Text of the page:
I was originally trained as a journalist and discovered my passion for science journalism while working in the foreign news department of Estonia’s main daily newspaper Postimees. This led me to gain a master’s degree in science communication from Imperial College London and becoming the editor-in-chief of a popular science magazine. Witnessing and contributing to the quick expansion and professionalization of the field of science communication then brought me to academia where I teach communication skills to scientists and science skills to journalists. I am close to completing my PhD thesis that investigates the various facets of mediatization of science, i.e. the adaptions that scientists and research institutions undertake to increase their visibility in media.
WHY AM I INTERESTED IN RESPONSIBLE RESEARCH AND INNOVATION:
Both my practical and academic experience with communicating science have shown how important the elements of RRI are in supporting the relationship between science and society. I have witnessed how even small improvements in communication and public engagement skills or changes in relevant organizational practices have contributed to a better public discussion about science and technology issues. Other elements of RRI hold a similar potential for improving the societal impact of science. At the same time, I sense that the awareness and use of RRI principles are still low in Estonia despite an urgent sense in the science community that they need to reconsider their relationship with society.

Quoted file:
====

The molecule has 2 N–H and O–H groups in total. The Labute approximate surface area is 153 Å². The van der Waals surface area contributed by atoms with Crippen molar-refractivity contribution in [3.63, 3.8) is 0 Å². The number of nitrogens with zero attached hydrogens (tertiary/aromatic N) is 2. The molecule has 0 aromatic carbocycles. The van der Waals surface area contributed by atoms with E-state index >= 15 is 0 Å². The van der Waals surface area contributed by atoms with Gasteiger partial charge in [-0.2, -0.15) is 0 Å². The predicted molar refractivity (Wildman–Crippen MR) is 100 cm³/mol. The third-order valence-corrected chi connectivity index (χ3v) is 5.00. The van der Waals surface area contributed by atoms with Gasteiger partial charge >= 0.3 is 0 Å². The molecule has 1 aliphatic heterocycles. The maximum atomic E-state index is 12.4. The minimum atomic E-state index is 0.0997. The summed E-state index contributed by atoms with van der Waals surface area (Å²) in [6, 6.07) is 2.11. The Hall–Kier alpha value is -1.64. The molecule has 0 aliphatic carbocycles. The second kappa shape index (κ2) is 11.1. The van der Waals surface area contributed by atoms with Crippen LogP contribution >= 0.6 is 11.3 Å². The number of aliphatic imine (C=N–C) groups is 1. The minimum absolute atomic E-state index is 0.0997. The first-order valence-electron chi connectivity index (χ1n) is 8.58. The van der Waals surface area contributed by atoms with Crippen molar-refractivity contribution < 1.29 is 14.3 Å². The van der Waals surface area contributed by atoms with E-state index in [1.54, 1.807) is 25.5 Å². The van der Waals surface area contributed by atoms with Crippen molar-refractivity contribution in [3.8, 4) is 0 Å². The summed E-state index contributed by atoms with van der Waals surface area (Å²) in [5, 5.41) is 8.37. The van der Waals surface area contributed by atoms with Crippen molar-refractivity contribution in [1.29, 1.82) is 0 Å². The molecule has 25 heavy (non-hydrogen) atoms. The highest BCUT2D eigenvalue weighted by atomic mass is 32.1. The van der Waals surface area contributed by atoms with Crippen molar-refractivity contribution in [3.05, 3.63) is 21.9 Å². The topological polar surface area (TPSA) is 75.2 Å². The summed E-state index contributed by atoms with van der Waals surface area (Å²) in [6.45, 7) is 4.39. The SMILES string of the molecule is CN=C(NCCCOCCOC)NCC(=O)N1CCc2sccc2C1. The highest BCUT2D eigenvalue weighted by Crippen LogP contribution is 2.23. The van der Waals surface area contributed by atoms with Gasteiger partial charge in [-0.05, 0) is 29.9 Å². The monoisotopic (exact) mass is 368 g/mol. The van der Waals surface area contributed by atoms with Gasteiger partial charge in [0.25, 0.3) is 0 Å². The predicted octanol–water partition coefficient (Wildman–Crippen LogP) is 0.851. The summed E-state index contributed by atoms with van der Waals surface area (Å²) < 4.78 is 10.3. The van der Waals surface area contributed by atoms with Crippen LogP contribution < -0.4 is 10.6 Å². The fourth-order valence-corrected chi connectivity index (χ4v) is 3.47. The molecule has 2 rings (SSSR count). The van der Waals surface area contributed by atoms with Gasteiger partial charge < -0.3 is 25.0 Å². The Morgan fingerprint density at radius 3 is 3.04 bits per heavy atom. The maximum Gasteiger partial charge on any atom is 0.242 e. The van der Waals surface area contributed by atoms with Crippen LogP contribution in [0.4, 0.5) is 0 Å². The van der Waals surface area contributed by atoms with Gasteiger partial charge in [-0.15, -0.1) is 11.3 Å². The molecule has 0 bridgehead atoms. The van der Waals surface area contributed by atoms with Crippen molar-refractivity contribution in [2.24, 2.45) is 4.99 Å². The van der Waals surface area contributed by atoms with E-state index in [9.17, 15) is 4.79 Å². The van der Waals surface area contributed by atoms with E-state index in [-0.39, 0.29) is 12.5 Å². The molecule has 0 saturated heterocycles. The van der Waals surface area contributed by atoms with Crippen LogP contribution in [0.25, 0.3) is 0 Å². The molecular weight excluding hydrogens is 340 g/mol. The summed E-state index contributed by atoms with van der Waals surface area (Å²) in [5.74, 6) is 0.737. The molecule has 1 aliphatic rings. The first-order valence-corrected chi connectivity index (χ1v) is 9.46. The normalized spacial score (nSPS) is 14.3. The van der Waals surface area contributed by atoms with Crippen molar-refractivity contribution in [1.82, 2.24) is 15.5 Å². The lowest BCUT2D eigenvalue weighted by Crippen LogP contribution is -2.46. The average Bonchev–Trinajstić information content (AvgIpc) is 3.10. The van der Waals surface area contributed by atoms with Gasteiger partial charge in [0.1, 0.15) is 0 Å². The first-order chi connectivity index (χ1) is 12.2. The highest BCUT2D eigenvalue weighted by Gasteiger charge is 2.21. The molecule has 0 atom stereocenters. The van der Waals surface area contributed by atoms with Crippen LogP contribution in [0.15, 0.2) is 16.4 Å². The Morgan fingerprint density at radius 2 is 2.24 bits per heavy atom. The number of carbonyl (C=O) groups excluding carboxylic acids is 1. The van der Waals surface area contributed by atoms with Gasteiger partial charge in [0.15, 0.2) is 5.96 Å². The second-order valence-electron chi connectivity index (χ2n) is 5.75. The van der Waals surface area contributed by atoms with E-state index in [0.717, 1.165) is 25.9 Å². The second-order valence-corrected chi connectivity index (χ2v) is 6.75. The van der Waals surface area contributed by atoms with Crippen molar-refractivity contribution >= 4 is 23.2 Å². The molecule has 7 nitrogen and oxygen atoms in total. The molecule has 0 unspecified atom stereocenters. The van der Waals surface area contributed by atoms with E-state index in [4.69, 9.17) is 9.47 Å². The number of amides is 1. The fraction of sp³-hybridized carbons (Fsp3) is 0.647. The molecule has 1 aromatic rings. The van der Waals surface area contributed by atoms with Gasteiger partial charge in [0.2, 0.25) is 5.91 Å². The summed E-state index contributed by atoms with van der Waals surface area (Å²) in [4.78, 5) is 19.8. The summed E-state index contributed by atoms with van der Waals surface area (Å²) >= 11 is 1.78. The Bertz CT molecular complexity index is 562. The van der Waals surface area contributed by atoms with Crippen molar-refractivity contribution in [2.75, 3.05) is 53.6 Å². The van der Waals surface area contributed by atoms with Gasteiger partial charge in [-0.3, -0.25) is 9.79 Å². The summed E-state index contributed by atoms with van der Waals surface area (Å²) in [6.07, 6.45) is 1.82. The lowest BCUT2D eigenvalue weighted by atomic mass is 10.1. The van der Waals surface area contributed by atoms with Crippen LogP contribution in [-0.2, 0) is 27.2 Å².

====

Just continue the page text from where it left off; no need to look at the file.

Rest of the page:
WHAT DO I HOPE TO LEARN / CONTRIBUTE AS COUNTRY CORRESPONDENT:
My first hope for the SUPER MoRRI project is to gain and provide a better understanding of the position of Estonia in the R&I landscape within Europe. My country might be a curious case: on the one hand it can boast with many innovative e-services and a high-quality science, similar to the Nordic countries that serve as our role-model. On the other hand, it often struggles with some values and practices that remind to us of our post-socialist background. The effects of this combination on the adoption and understanding of RRI principles is highly interesting.
I also hope that participation in the SUPER MoRRI project will help to think about questions about the relationship between science communication and other elements of RRI. For example, how they support each other or can be made to support each other better. But also to investigate common underlying mechanisms, such as individual motivation or the role of institutional incentives.